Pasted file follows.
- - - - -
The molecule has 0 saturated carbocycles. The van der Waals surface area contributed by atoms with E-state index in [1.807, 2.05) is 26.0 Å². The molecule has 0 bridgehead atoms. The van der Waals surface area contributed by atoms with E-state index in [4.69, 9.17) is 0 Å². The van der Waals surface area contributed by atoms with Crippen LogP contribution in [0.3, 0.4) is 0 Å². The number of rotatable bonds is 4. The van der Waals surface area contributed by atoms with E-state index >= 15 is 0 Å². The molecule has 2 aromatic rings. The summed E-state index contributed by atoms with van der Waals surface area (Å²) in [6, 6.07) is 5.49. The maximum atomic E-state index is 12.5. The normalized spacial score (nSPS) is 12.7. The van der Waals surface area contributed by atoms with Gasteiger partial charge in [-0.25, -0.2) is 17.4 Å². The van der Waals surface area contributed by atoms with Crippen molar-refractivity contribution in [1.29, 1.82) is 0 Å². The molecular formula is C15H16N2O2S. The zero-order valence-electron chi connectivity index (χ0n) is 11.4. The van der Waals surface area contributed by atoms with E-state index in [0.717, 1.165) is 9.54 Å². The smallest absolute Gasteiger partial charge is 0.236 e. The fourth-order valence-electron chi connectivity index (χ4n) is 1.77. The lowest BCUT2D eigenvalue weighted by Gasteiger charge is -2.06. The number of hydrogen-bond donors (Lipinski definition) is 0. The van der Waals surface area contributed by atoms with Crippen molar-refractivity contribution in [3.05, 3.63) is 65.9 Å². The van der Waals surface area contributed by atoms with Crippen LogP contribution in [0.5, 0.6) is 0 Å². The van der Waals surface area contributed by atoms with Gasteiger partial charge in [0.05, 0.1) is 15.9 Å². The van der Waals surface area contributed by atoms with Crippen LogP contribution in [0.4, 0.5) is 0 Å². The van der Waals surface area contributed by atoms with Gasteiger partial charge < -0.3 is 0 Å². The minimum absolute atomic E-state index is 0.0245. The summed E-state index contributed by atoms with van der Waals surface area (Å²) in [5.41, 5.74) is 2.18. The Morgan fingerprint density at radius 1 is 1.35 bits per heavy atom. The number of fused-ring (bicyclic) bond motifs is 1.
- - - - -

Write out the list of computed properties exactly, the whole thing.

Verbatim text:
The molecule has 0 saturated carbocycles. The van der Waals surface area contributed by atoms with E-state index in [1.807, 2.05) is 26.0 Å². The molecule has 0 bridgehead atoms. The van der Waals surface area contributed by atoms with E-state index in [4.69, 9.17) is 0 Å². The van der Waals surface area contributed by atoms with Crippen LogP contribution in [0.3, 0.4) is 0 Å². The number of rotatable bonds is 4. The van der Waals surface area contributed by atoms with E-state index >= 15 is 0 Å². The molecule has 2 aromatic rings. The summed E-state index contributed by atoms with van der Waals surface area (Å²) in [6, 6.07) is 5.49. The maximum atomic E-state index is 12.5. The normalized spacial score (nSPS) is 12.7. The van der Waals surface area contributed by atoms with Gasteiger partial charge in [-0.25, -0.2) is 17.4 Å². The van der Waals surface area contributed by atoms with Crippen molar-refractivity contribution in [1.29, 1.82) is 0 Å². The molecular formula is C15H16N2O2S. The zero-order valence-electron chi connectivity index (χ0n) is 11.4. The van der Waals surface area contributed by atoms with E-state index in [0.717, 1.165) is 9.54 Å². The smallest absolute Gasteiger partial charge is 0.236 e. The fourth-order valence-electron chi connectivity index (χ4n) is 1.77. The lowest BCUT2D eigenvalue weighted by Gasteiger charge is -2.06. The number of hydrogen-bond donors (Lipinski definition) is 0. The van der Waals surface area contributed by atoms with Crippen molar-refractivity contribution in [3.05, 3.63) is 65.9 Å². The van der Waals surface area contributed by atoms with Crippen LogP contribution in [0.5, 0.6) is 0 Å². The van der Waals surface area contributed by atoms with Gasteiger partial charge in [0.05, 0.1) is 15.9 Å². The van der Waals surface area contributed by atoms with Crippen LogP contribution in [0.4, 0.5) is 0 Å². The van der Waals surface area contributed by atoms with Gasteiger partial charge < -0.3 is 0 Å². The minimum absolute atomic E-state index is 0.0245. The summed E-state index contributed by atoms with van der Waals surface area (Å²) in [5.41, 5.74) is 2.18. The Morgan fingerprint density at radius 1 is 1.35 bits per heavy atom. The number of fused-ring (bicyclic) bond motifs is 1.